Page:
Exercise Helps Me Stay Sane and Well During the Pandemic

Exercise Helps Me Stay Sane and Well During the Pandemic

Thumbnail image from Pixabay

By Les Megyeri, images submitted by writer.

Basic training at Fort Jackson, SC in the 60s was torture for me. I was not at peak performance due to my lifestyle, lack of exercise, poor eating habits and irregular hours. Needless to say, I suffered two months of agonizing muscle aches, foot blisters and headaches. Fortunately, thanks to the Army’s regimen, I left basic training fit and in such good shape that I vowed never again to let myself go. 

Consequently, even at my age (79), I start each day with push-ups, sit-ups and balancing exercises of standing on one leg at a time with my eyes closed.  Then, I walk/jog for an hour on six consecutive days and take Sundays off. I need no equipment for this regimen and can do it wherever I am. As I’ve aged and now that we’re in the midst of a pandemic, I see just how beneficial any and all exercise is. Why is this so?

Just what does exercise do for the body?

First, celebrity trainer Tony Horton says that with so many confined to their homes, maintaining muscle strength has become even more challenging. “You’re sitting around, not moving your body, and as a result, your muscles are going to start shrinking faster which makes your body weaker which in turn leads to falls, prolonged bed rest or hospital stays that can mean even more muscle loss.”

Secondly, according to the Journal of Sports and Health Science, exercise is good for the immune system, beneficial for metabolic health, and enhances the circulation of immunoglobulins, the natural killer (NK) cells or T-cells, that play a critical role in the body’s defense against pathogens and that help reduce inflammation. Exercise also lowers incidents and the duration of upper respiratory tract infections with reductions as high as 40-50 per cent among those who are active on a daily basis. Even short bouts of exercise can amplify the body’s ability to fight off harmful germs.

Third, the American Psychological Association reports positive results of better moods and people feeling good about themselves as stress is lowered. High levels of stress make one more susceptible even to the common cold. And exercise provides a much needed source of social support and camaraderie even when participants keep a safe distance from one another.

Of course, people with chronic medical conditions like asthma and diabetes are at higher risk from infections like the flu and coronavirus. Spending more time being active lowers the odds of metabolic syndrome as science has linked exercise to lower blood glucose levels. Even 30 minutes of walking a day can reduce the risk of diabetes by 30 percent which is really important if you are in the group at the greatest risk of complications from COVID-19:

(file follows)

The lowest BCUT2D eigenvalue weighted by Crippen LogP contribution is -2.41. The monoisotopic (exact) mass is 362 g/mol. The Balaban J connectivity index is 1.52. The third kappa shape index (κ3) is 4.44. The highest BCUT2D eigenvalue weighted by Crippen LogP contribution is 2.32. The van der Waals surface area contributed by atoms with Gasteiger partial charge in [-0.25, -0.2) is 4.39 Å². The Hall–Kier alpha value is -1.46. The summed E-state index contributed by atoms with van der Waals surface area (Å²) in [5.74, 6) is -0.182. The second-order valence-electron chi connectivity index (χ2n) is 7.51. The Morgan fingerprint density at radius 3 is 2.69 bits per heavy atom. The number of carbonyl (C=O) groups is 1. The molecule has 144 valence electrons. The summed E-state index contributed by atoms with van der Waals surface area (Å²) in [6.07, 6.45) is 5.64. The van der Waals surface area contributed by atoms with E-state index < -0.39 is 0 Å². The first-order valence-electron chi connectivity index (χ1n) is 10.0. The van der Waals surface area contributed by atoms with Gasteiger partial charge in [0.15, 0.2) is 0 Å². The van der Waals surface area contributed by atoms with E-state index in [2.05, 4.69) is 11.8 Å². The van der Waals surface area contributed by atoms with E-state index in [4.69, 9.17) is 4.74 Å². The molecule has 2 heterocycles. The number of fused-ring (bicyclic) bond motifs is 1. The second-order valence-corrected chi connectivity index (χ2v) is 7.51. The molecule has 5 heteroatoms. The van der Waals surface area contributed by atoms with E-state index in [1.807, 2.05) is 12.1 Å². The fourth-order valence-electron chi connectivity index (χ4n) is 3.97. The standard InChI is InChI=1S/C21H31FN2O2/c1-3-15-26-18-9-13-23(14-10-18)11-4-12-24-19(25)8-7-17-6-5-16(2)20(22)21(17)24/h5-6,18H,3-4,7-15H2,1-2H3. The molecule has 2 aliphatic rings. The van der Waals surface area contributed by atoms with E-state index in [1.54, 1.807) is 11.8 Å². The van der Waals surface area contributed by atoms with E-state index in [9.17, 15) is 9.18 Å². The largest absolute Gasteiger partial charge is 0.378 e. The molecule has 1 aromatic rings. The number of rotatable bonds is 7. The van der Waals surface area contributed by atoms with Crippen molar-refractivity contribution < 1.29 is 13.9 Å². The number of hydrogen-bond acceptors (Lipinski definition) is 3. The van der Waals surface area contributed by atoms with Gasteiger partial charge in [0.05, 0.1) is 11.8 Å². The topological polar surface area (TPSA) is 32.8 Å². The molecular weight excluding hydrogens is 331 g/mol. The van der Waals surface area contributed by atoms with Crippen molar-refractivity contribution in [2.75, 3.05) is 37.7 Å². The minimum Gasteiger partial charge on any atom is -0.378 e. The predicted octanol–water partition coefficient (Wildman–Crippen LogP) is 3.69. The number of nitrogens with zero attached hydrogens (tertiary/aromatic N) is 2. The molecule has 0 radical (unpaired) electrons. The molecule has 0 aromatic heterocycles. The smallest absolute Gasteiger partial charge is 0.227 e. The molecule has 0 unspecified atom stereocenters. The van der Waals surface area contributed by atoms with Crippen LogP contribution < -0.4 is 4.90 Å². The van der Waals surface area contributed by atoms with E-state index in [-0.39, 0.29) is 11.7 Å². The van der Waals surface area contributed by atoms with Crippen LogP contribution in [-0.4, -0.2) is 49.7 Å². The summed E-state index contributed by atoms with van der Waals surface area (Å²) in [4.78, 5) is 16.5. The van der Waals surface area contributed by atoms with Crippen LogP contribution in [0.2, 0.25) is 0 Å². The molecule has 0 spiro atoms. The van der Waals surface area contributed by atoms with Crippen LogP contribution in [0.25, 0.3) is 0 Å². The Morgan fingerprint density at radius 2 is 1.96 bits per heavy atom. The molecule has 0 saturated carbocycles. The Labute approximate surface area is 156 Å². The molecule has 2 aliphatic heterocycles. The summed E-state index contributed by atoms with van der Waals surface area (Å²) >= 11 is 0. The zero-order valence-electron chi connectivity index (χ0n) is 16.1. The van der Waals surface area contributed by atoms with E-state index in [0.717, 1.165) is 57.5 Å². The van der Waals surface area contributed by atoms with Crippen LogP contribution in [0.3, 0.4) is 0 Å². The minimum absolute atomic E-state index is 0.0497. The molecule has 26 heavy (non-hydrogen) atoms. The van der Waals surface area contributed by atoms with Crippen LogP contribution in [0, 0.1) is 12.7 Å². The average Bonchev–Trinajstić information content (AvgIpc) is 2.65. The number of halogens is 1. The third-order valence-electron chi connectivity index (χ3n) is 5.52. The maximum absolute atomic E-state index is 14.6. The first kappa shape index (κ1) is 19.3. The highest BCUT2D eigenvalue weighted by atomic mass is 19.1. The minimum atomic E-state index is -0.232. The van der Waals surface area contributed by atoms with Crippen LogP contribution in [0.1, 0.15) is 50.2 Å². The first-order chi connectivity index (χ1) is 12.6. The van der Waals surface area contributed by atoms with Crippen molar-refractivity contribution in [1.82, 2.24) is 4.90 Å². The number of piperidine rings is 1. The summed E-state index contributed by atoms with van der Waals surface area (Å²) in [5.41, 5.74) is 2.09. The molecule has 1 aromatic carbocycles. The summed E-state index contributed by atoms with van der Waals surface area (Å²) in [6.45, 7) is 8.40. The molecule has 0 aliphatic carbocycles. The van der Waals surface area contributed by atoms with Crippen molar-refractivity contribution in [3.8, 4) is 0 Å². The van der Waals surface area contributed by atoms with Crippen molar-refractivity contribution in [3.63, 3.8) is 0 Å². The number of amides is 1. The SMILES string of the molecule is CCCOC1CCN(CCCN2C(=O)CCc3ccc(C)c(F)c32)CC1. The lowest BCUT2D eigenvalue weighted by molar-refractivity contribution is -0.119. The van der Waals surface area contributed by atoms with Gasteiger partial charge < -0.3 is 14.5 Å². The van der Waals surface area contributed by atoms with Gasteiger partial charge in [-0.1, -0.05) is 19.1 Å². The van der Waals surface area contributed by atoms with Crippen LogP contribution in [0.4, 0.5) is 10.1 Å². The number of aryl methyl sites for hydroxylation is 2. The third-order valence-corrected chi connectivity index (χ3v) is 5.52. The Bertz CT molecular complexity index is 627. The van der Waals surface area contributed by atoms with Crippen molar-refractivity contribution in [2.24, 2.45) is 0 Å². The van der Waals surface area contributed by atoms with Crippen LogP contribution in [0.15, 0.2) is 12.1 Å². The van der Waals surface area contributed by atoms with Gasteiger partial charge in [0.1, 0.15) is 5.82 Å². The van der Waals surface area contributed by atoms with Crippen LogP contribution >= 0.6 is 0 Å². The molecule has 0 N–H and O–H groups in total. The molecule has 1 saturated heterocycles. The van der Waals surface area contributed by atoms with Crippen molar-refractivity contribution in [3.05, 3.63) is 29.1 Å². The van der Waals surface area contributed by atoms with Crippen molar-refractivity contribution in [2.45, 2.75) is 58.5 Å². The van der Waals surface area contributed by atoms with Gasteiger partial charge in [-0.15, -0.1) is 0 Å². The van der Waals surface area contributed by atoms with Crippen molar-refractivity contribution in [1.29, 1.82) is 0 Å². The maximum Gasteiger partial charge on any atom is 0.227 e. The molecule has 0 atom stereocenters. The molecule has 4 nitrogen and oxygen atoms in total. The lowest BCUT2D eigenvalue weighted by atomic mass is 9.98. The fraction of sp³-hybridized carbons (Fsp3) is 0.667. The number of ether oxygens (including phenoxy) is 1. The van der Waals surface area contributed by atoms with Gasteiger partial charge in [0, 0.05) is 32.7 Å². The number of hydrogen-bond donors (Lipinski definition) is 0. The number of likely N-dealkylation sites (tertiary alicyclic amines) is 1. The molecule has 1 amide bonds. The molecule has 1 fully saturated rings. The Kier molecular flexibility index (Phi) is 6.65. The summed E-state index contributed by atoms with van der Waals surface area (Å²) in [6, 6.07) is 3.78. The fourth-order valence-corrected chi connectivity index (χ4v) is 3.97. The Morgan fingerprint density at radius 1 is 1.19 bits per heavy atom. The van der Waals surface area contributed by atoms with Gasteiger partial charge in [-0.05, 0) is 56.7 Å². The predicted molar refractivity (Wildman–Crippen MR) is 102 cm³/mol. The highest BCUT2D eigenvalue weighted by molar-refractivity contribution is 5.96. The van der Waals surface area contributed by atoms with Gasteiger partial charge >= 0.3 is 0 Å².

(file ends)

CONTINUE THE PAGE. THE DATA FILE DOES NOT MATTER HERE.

A.  Being older than 65
B.  Having chronic diseases such as asthma and diabetes
C.  Having a compromised immune system

Where should I start?

So, instead of sitting, moderate physical activity can result in better immune function and can reduce feelings of stress and anxiety, surely welcome news during these difficult times.  Current guidelines recommend 150 minutes or more per week of aerobic activity and 2 sessions per week of muscle strength training. Even without a gym or any equipment, this is what you can do:

  1. Walk, jog, bicycle or do yard work. Spending any time outside in nature helps our immune function.
  2. Walk briskly around your house if you’re indoors or walk up and down the steps for 10-15 minutes two or three times a day.
  3. Dance, jump rope or use exercise videos.
  4. Yoga, deep breathing and mindfulness help reduce anxiety.
  5. Add strength training videos or workout apps to your phone such as the seven-minute workout with no equipment necessary.
  6. Do squats or repeated stand-ups from a sturdy chair or push-ups against a wall or on the floor or lunges or single leg step-ups on the stairs. Simple sit-ups and using resistance bands are good.
  7. Get up during every television commercial and walk laps around your home or complete an active chore like throwing some clothes in the laundry, doing dishes, or taking out the garbage.
  8. Do activities as a family like walking in the neighborhood, shooting baskets, biking on a bike path, washing windows, raking up the yard, or pushing a lawn mower.
  9. Even standing on one foot at a time improves balance and prevents falls. Carrying something simple like soup cans for weights helps.
  10. Do your exercises daily at the same time every day but keep the regimen simple like even marching in place for five minutes.

Exercise also helps with weight gain and can even lower the risk of developing several types of cancer. It helps prevent depression, diabetes, heart disease, strokes and high blood pressure.  It improves your sleep, your mental health, your cognitive functions and your outlook. 

Need we say more?

Les Megyeri has been a long-time resident of Venice, FL and is a retired US Army officer, a lawyer and a CPA.  He regularly writes for LIFESTYLES AFTER 50.


Please enter your comment!
Please enter your name here